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Demystifying the Subject of Responsive Website Design
Andrew Block / Hanley Wood Marketing / September 5, 2013
When it comes to how people access, view and interact with content on the Internet, big changes are afoot.
In her latest Internet Trends Report, tech analyst Mary Meeker announced that 15 percent of all web traffic now comes from mobile devices — up from 10 percent in 2012.
For the first time in history, smartphones are poised to outsell feature phones.
And International Data Corporation predicts that by the end of 2013, tablet sales will exceed that of portable PCs.
In short, consumers are increasingly connecting to the Internet using smaller screens and devices. That means the challenge for brand marketers and corporate communications professionals is to create websites, and web experiences, that work the way you intend them to, no matter the device your site visitors are using.
Many in the technology and marketing world now trumpet “responsive” site design as the answer to the proliferation of web-access devices. In fact, Mashable.com declared 2013 “The Year of Responsive Web Design.” Bloggers and tech journalists are flocking to add momentum to the buzz around “responsive.”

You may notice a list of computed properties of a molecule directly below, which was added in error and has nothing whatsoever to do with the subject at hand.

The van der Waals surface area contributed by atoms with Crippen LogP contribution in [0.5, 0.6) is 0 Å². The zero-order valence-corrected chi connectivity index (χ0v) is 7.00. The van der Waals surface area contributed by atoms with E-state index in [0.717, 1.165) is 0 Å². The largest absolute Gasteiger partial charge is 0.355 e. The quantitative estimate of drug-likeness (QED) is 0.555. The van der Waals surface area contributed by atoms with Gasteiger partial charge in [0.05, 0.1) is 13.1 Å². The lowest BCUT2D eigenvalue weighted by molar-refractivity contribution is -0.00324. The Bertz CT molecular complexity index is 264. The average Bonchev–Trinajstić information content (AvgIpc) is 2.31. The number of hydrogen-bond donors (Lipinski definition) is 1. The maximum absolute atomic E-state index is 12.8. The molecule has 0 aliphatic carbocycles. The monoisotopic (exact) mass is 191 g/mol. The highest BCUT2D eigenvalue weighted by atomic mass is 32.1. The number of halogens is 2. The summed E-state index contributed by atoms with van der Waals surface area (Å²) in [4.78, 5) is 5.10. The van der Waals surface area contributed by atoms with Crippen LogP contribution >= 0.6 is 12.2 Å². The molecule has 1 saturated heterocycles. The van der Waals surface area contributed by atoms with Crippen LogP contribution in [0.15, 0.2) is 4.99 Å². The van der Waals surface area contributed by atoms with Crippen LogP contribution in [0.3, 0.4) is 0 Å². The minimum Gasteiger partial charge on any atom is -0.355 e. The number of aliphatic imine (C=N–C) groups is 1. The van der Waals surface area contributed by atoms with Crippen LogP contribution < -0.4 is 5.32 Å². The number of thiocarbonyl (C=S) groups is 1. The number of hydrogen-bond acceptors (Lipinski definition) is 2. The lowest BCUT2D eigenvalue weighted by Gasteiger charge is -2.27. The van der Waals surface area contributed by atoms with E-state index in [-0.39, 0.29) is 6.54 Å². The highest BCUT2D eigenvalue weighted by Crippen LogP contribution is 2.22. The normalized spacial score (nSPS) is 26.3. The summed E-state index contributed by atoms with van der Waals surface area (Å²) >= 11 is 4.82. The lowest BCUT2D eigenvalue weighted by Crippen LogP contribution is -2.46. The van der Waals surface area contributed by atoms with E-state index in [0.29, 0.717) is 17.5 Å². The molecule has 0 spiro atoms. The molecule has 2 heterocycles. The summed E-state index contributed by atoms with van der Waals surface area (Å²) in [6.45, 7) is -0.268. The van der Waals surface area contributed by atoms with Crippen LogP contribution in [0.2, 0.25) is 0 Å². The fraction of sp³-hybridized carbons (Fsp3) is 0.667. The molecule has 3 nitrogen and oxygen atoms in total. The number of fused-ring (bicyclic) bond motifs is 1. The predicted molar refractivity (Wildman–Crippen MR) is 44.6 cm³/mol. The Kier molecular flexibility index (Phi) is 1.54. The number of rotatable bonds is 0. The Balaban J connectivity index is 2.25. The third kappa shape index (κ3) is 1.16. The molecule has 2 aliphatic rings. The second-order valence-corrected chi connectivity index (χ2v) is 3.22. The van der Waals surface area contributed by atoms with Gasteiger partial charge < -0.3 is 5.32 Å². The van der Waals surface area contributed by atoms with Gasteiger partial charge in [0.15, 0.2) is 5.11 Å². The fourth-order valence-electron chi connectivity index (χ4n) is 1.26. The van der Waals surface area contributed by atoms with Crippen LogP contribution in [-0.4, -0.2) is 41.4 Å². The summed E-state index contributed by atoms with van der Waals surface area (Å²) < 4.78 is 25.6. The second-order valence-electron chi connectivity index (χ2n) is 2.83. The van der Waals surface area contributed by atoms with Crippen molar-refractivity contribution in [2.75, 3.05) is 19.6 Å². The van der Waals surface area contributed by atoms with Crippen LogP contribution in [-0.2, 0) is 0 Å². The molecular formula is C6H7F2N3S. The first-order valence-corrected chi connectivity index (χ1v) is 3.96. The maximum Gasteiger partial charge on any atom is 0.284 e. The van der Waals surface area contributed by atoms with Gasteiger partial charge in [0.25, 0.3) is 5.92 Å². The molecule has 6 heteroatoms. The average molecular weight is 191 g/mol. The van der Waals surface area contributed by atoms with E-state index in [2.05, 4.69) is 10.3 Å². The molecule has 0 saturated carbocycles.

But as the hype grows, it can be hard for communications professionals and teams to cut through the jargon and get a clear picture of what’s going on.
- When your agency or IT team tells you they want to make your site responsive, what precisely does that mean?
- Is a responsive site different from a “reactive” site, or an “adaptive” one?
- Should I automatically design every new site going forward to be responsive?
- Is it more expensive and/or time-consuming to develop a responsive site than a more standard, fixed-layout site?
In this post, I’ll attempt to clarify the fundamental concepts, and interpret the sometimes confusing terminology, currently shaping the conversation around responsive website design.
What is Responsive Design?
“Reactive”, “adaptive”, and “responsive” all mean essentially the same thing. They describe an approach to website design and development intended to produce a site that adapts well to a range of screen types and sizes.
In contrast to fixed-width sites, which were well-accepted and almost universal until a few years ago, responsive sites rearrange themselves to accommodate the size and shape of each user’s screen. Basically, a responsive website can identify the device on which it’s being viewed, and “respond” using a fluid, grid-based layout. Instead of remaining static in relation to one another, site elements — including menus, images, text and widgets — can shuffle and reconfigure as needed, in order to provide a better user experience.